Tai Chi

The older Chinese men and women of the park usually perform Tai Chi in the morning. While Tai Chi is sometimes referred to as an “old person’s” exercise, it is actually an exercise for all ages. The Chinese in Seward Park would often explain that Tai Chi is healthy because it helps them relax. Keith, an immigrant from Hong Kong, said, “I recommend people to do Tai Chi because it is good for the health.” He also explained that everyone is doing Tai Chi now and it is becoming widespread. From our visits to Seward Park, this exercise has shown prominence and many Tai Chi Masters can be seen teaching Tai Chi to others in the morning.

    A small Chinese group performing a Tai Chi form that requires a sword


One of these men is Master Thomas, a Vietnamese Tai Chi Master, who took the time to explain the concepts of Tai Chi to us. He said that, “Tai Chi is based on the concept of Yin and Yang.” Yin and Yang makes up everything in the world and the Chinese use this duality throughout Tai Chi. Thomas demonstrated this concept with a simple stretch with his legs. In his stretch, he explained that one leg can have only 10% Yin and the other leg has 90% Yang. Ultimately, performing these stretches and other movements should benefit both the body and spirit.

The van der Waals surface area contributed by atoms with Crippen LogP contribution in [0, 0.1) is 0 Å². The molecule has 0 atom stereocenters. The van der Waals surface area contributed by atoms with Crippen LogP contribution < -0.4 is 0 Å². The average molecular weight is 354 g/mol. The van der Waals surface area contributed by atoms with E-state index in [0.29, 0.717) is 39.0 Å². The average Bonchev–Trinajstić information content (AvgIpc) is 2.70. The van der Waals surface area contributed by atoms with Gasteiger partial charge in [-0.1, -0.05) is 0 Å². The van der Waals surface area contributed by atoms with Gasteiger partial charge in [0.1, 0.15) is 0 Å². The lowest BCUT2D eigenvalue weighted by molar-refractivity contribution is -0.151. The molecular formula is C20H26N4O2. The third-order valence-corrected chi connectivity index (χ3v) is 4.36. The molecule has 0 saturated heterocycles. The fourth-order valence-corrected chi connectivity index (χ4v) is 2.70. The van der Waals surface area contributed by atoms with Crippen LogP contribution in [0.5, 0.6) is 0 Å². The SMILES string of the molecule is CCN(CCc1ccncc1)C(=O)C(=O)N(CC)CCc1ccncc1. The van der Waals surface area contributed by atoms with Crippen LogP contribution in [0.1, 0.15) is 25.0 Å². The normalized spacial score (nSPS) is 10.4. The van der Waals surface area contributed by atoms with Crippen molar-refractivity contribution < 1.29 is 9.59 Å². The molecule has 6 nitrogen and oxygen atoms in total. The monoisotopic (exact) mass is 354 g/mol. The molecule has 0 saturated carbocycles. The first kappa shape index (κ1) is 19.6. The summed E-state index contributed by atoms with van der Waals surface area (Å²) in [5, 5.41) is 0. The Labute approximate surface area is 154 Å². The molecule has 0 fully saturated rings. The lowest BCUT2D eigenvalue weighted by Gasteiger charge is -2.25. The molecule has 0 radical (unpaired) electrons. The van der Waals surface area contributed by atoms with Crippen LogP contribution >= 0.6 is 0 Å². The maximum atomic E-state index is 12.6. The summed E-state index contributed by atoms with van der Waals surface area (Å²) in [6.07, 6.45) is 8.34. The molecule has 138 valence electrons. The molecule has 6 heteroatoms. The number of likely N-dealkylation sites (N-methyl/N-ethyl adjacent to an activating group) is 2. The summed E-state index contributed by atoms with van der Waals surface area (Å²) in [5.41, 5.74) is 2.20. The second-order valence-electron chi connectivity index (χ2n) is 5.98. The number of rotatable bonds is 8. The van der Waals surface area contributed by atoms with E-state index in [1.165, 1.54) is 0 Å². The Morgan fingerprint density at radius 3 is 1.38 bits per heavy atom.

A woman performing a movement in one of the Tai Chi forms


Master Thomas continued to emphasize that Tai Chi helps the body and the spirit. He explained that Tai Chi loosens up the muscles in the body and helps you in any activities for the day (including basic activities such as running or carrying objects). Furthermore, if the person wants to go further into martial arts, Tai Chi instills the basic skills for martial arts. In addition to the body, Tai Chi benefits the spirit or the mind greatly. According to Thomas, these exercises make your mind “calm and pure”. By getting your mind calm and pure, you will be more patient. He explained that if you are impatient and anxious, you are less likely to accomplish tasks for the day since you will not think rationally. Lastly, Thomas described Tai Chi as a way to gain unlearned wisdom that you find deep within yourself. He described wisdom as something you have to earn by saying, “Once you understand your mind, you find out about unlearned wisdom inside you.” Master Thomas learned most of his Tai Chi from Buddhism, but he explained that most people in the park learned Tai Chi from a Master. As a weekend visitor to Seward Park, he mostly focuses on teaching Tai Chi to his son.

Students of Tai Chi found the exercise to be extremely beneficial. Those who learned from Master Gan, another Chinese man who teaches Tai Chi at Seward Park, claim that, “Tai Chi loosens your muscles for the day and also wakes you up in the morning.” Master Gan and his students come from the Fujain province of China. One of his students, who immigrated from Hong Kong, explained that they chose to use Seward Park because there is plenty of space in the morning and other Chinese also come to perform Tai Chi or similar exercises.

It is interesting to note that Tai Chi in New York City is the same as Tai Chi in China. Master Gan’s student explained that the people in New York City have learn Tai Chi from the Masters in China. As a result, the Tai Chi techniques in NYC are the same as the ones in China. In addition, the basics of Tai Chi do not appear to have many regional differences. Chinese generally agree on the concept and benefits of Tai Chi.

For an introduction to Tai Chi, click here.

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